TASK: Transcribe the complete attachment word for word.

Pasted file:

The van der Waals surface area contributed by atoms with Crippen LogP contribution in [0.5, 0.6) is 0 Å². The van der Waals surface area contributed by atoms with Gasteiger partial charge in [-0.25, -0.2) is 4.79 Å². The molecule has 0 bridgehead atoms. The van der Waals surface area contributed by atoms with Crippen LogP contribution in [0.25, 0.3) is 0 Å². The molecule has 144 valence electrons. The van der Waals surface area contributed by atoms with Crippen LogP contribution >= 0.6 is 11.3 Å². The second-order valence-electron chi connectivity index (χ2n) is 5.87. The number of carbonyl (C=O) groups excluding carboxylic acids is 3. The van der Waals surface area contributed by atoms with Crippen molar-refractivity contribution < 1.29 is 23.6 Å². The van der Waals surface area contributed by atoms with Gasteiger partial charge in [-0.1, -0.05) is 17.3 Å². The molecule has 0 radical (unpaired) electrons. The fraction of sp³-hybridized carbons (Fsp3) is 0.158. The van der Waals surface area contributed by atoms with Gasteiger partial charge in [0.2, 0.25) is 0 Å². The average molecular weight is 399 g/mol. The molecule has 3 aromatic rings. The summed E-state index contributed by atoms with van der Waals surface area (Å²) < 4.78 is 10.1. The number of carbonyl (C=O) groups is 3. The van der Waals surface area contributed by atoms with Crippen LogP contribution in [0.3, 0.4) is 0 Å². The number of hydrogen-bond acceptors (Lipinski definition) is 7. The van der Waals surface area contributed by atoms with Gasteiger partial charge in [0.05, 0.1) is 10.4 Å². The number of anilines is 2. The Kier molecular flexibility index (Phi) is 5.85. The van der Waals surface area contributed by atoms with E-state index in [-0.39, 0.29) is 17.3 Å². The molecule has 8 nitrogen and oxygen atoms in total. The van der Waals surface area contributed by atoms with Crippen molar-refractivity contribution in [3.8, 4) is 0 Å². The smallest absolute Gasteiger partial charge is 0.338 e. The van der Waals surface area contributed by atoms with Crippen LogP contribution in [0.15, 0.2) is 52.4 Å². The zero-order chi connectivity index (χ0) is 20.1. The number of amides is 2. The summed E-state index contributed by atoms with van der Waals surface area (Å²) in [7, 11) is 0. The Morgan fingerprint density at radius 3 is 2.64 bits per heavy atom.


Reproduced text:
The van der Waals surface area contributed by atoms with Crippen LogP contribution in [0.5, 0.6) is 0 Å². The van der Waals surface area contributed by atoms with Gasteiger partial charge in [-0.25, -0.2) is 4.79 Å². The molecule has 0 bridgehead atoms. The van der Waals surface area contributed by atoms with Crippen LogP contribution in [0.25, 0.3) is 0 Å². The molecule has 144 valence electrons. The van der Waals surface area contributed by atoms with Crippen LogP contribution >= 0.6 is 11.3 Å². The second-order valence-electron chi connectivity index (χ2n) is 5.87. The number of carbonyl (C=O) groups excluding carboxylic acids is 3. The van der Waals surface area contributed by atoms with Crippen molar-refractivity contribution < 1.29 is 23.6 Å². The van der Waals surface area contributed by atoms with Gasteiger partial charge in [-0.1, -0.05) is 17.3 Å². The molecule has 0 radical (unpaired) electrons. The fraction of sp³-hybridized carbons (Fsp3) is 0.158. The van der Waals surface area contributed by atoms with Gasteiger partial charge in [0.2, 0.25) is 0 Å². The average molecular weight is 399 g/mol. The molecule has 3 aromatic rings. The summed E-state index contributed by atoms with van der Waals surface area (Å²) < 4.78 is 10.1. The number of carbonyl (C=O) groups is 3. The van der Waals surface area contributed by atoms with Crippen LogP contribution in [0.3, 0.4) is 0 Å². The number of hydrogen-bond acceptors (Lipinski definition) is 7. The van der Waals surface area contributed by atoms with Gasteiger partial charge in [0.05, 0.1) is 10.4 Å². The number of anilines is 2. The Kier molecular flexibility index (Phi) is 5.85. The van der Waals surface area contributed by atoms with E-state index in [-0.39, 0.29) is 17.3 Å². The molecule has 8 nitrogen and oxygen atoms in total. The van der Waals surface area contributed by atoms with Crippen molar-refractivity contribution in [3.8, 4) is 0 Å². The smallest absolute Gasteiger partial charge is 0.338 e. The van der Waals surface area contributed by atoms with Crippen LogP contribution in [0.15, 0.2) is 52.4 Å². The zero-order chi connectivity index (χ0) is 20.1. The number of amides is 2. The summed E-state index contributed by atoms with van der Waals surface area (Å²) in [7, 11) is 0. The Morgan fingerprint density at radius 3 is 2.64 bits per heavy atom.